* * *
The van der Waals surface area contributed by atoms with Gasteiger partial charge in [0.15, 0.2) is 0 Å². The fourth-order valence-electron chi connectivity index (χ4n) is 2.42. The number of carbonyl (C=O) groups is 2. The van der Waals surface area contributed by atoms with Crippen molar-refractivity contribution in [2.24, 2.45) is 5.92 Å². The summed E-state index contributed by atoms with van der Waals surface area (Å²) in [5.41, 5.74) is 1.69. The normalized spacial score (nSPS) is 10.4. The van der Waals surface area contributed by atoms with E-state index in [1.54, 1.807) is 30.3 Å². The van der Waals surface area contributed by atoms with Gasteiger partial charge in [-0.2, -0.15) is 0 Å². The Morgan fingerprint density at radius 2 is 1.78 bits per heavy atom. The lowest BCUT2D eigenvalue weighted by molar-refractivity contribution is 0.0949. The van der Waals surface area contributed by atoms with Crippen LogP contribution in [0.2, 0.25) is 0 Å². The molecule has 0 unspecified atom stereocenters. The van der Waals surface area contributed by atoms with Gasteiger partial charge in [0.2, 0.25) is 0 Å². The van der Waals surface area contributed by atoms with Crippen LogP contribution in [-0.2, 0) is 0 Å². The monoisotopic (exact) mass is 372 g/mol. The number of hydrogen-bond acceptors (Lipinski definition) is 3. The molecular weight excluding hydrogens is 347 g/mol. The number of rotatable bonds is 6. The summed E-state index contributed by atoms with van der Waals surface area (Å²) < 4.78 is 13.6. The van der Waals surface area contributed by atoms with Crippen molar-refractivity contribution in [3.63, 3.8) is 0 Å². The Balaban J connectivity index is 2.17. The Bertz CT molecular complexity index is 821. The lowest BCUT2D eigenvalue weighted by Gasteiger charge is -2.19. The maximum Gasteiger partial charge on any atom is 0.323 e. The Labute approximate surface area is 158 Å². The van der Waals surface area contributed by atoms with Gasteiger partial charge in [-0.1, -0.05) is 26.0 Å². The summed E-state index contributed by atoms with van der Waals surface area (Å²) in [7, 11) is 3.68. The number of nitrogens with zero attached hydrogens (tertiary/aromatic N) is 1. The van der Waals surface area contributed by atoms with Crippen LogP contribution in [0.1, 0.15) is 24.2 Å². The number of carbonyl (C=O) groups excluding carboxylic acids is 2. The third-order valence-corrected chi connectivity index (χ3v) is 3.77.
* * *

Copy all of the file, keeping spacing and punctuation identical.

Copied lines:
The van der Waals surface area contributed by atoms with Gasteiger partial charge in [0.15, 0.2) is 0 Å². The fourth-order valence-electron chi connectivity index (χ4n) is 2.42. The number of carbonyl (C=O) groups is 2. The van der Waals surface area contributed by atoms with Crippen molar-refractivity contribution in [2.24, 2.45) is 5.92 Å². The summed E-state index contributed by atoms with van der Waals surface area (Å²) in [5.41, 5.74) is 1.69. The normalized spacial score (nSPS) is 10.4. The van der Waals surface area contributed by atoms with E-state index in [1.54, 1.807) is 30.3 Å². The van der Waals surface area contributed by atoms with Gasteiger partial charge in [-0.2, -0.15) is 0 Å². The Morgan fingerprint density at radius 2 is 1.78 bits per heavy atom. The lowest BCUT2D eigenvalue weighted by molar-refractivity contribution is 0.0949. The van der Waals surface area contributed by atoms with Crippen LogP contribution in [0.2, 0.25) is 0 Å². The molecule has 0 unspecified atom stereocenters. The van der Waals surface area contributed by atoms with Gasteiger partial charge in [0.2, 0.25) is 0 Å². The van der Waals surface area contributed by atoms with Crippen LogP contribution in [-0.2, 0) is 0 Å². The monoisotopic (exact) mass is 372 g/mol. The number of hydrogen-bond acceptors (Lipinski definition) is 3. The molecular weight excluding hydrogens is 347 g/mol. The number of rotatable bonds is 6. The summed E-state index contributed by atoms with van der Waals surface area (Å²) < 4.78 is 13.6. The van der Waals surface area contributed by atoms with Crippen molar-refractivity contribution in [3.63, 3.8) is 0 Å². The Balaban J connectivity index is 2.17. The Bertz CT molecular complexity index is 821. The lowest BCUT2D eigenvalue weighted by Gasteiger charge is -2.19. The maximum Gasteiger partial charge on any atom is 0.323 e. The Labute approximate surface area is 158 Å². The van der Waals surface area contributed by atoms with Gasteiger partial charge in [-0.1, -0.05) is 26.0 Å². The summed E-state index contributed by atoms with van der Waals surface area (Å²) in [7, 11) is 3.68. The number of nitrogens with zero attached hydrogens (tertiary/aromatic N) is 1. The van der Waals surface area contributed by atoms with Crippen LogP contribution in [0.1, 0.15) is 24.2 Å². The number of carbonyl (C=O) groups excluding carboxylic acids is 2. The third-order valence-corrected chi connectivity index (χ3v) is 3.77.